Republicans aren't likely to win a legislative battle to extend all of former President George W. Bush's tax cuts, a House conservative leader conceded Monday.
Rep. Tom Price (Ga.), the chairman of the conservative Republican Study Committee (RSC), acknowledged that the the Bush tax cuts, which are set to expire at the end of the year, won't be extended in their entirety, as GOP leaders have called for.
"No, I don't see it," Price said on CNBC when asked if there was any chance that all of the Bush tax cuts could be extended.
Republicans in the House and Senate, including members like Price, have pushed the Democrats in control of the House and Senate on taxes, warning voters during the summer campaign season that Democrats would raise taxes.
President Obama and congressional Democrats have said they wish to extend all of the Bush tax cuts with the exception of the breaks for households earning over $250,000 a year and individuals earning over $200,000 per year. Democrats would let those high-end tax cuts expire, a move that Republicans have attacked, reasoning that they would harm small-business owners who treat their company's income as their own.
The expiring tax cuts are setting up a pitched political battle over the tax rates this fall. House Speaker Nancy Pelosi (D-Calif.) said on Sunday that "it would be [her] hope" to hold a vote on the tax cuts — which would presumably let high-income tax rates rise — before Election Day. But holding that vote before what's expected to be a tough election for Democrats could put endangered incumbents and other centrist Democrats in a tough position on the issue of taxes.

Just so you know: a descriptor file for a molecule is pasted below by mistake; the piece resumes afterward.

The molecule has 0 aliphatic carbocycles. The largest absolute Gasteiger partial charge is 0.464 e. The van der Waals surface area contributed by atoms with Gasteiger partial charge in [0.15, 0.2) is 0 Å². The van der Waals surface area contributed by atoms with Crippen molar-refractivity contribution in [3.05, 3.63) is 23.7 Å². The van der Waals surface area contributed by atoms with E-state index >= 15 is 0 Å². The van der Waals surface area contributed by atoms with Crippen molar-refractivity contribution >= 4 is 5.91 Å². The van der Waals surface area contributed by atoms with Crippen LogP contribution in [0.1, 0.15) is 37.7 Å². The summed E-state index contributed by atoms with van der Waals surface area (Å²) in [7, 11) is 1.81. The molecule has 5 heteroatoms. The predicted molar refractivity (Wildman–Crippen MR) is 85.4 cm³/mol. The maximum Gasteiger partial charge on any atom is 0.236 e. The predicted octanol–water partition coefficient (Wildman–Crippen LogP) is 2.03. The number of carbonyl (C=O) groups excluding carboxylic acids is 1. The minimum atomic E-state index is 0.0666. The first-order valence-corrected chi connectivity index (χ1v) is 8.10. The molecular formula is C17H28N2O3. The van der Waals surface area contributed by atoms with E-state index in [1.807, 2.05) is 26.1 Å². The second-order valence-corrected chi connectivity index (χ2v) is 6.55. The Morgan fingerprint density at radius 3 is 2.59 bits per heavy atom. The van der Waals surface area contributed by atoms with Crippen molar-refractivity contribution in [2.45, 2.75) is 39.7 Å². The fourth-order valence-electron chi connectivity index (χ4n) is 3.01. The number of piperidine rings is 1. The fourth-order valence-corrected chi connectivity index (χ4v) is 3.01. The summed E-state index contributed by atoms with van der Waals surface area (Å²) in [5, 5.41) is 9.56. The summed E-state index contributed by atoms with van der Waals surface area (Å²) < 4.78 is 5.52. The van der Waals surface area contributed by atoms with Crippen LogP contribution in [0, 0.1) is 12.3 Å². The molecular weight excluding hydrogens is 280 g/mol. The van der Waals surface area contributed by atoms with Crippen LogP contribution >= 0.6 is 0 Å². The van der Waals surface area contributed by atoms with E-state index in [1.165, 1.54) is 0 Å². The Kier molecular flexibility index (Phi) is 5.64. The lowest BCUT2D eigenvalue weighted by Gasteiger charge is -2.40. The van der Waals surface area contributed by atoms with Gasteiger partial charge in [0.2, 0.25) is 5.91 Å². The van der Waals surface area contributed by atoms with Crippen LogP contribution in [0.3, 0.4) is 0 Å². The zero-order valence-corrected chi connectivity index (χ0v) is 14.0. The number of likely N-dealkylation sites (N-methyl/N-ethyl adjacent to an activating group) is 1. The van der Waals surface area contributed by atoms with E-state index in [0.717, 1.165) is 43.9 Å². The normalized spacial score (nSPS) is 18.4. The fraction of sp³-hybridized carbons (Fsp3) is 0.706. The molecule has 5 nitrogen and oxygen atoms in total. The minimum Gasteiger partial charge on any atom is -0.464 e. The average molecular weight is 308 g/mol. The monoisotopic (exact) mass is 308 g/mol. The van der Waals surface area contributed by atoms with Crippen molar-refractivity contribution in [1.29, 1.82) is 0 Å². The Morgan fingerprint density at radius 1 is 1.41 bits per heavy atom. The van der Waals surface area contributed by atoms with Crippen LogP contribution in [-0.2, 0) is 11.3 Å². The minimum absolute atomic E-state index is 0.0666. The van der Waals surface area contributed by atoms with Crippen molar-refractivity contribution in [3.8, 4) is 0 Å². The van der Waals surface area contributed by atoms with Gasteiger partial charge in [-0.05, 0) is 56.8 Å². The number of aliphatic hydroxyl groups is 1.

Republicans are finding themselves in a bit of a tough situation of their own over the taxes, too, facing questions over how to pay for the hole in the budget that would be created by extended cuts. Extending all the tax cuts may create a deficit, House Minority Whip Eric Cantor (R-Va.) acknowledged on Monday, but Republicans have argued that raising taxes during a recession is an untenable position.
Price said that Democrats in the House and Senate were deliberately planning to punt taxes, as well as other tough issues like "card-check" legislation and an energy and climate bill, until the lame-duck session between Election Day and early January, when new members are sworn in.
"In fact, that's their ploy right now. What Harry Reid has said and what the Speaker said is that they're going to have a lame-duck session," Price said. "And it's during that lame-duck session — between the election and Jan. 3, when the new Congress is sworn in, hopefully a Republican Congress — they're going to pass all of this craziness. They're going to increase taxes on virtually every single American, they're going to try to pass their national energy tax, and they're going to do some favors for unions — 'card-check,' facilitating union formation all across this country."